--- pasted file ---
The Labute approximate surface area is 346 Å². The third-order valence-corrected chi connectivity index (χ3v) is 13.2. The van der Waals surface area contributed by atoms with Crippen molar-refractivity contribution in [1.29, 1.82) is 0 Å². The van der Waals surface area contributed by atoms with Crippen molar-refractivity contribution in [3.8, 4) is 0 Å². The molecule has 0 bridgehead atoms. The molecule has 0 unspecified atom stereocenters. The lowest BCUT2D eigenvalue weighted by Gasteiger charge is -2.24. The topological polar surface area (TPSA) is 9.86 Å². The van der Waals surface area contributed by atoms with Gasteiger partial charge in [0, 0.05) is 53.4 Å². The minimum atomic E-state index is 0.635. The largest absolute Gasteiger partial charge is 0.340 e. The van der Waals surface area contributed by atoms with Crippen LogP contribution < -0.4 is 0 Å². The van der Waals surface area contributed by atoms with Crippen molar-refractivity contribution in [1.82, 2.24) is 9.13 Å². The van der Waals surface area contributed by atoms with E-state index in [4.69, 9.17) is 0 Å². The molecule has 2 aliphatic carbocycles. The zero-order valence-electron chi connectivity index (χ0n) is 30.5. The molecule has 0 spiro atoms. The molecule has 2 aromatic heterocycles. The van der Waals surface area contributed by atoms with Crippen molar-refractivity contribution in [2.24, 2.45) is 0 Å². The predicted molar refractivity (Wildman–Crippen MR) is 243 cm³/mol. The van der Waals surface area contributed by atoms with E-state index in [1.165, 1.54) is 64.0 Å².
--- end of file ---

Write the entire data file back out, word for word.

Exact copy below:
The Labute approximate surface area is 346 Å². The third-order valence-corrected chi connectivity index (χ3v) is 13.2. The van der Waals surface area contributed by atoms with Crippen molar-refractivity contribution in [1.29, 1.82) is 0 Å². The van der Waals surface area contributed by atoms with Crippen molar-refractivity contribution in [3.8, 4) is 0 Å². The molecule has 0 bridgehead atoms. The molecule has 0 unspecified atom stereocenters. The lowest BCUT2D eigenvalue weighted by Gasteiger charge is -2.24. The topological polar surface area (TPSA) is 9.86 Å². The van der Waals surface area contributed by atoms with Gasteiger partial charge in [0, 0.05) is 53.4 Å². The minimum atomic E-state index is 0.635. The largest absolute Gasteiger partial charge is 0.340 e. The van der Waals surface area contributed by atoms with Crippen LogP contribution < -0.4 is 0 Å². The van der Waals surface area contributed by atoms with Crippen molar-refractivity contribution in [1.82, 2.24) is 9.13 Å². The van der Waals surface area contributed by atoms with E-state index in [4.69, 9.17) is 0 Å². The molecule has 2 aliphatic carbocycles. The zero-order valence-electron chi connectivity index (χ0n) is 30.5. The molecule has 0 spiro atoms. The molecule has 2 aromatic heterocycles. The van der Waals surface area contributed by atoms with Crippen molar-refractivity contribution in [2.24, 2.45) is 0 Å². The predicted molar refractivity (Wildman–Crippen MR) is 243 cm³/mol. The van der Waals surface area contributed by atoms with E-state index in [1.165, 1.54) is 64.0 Å².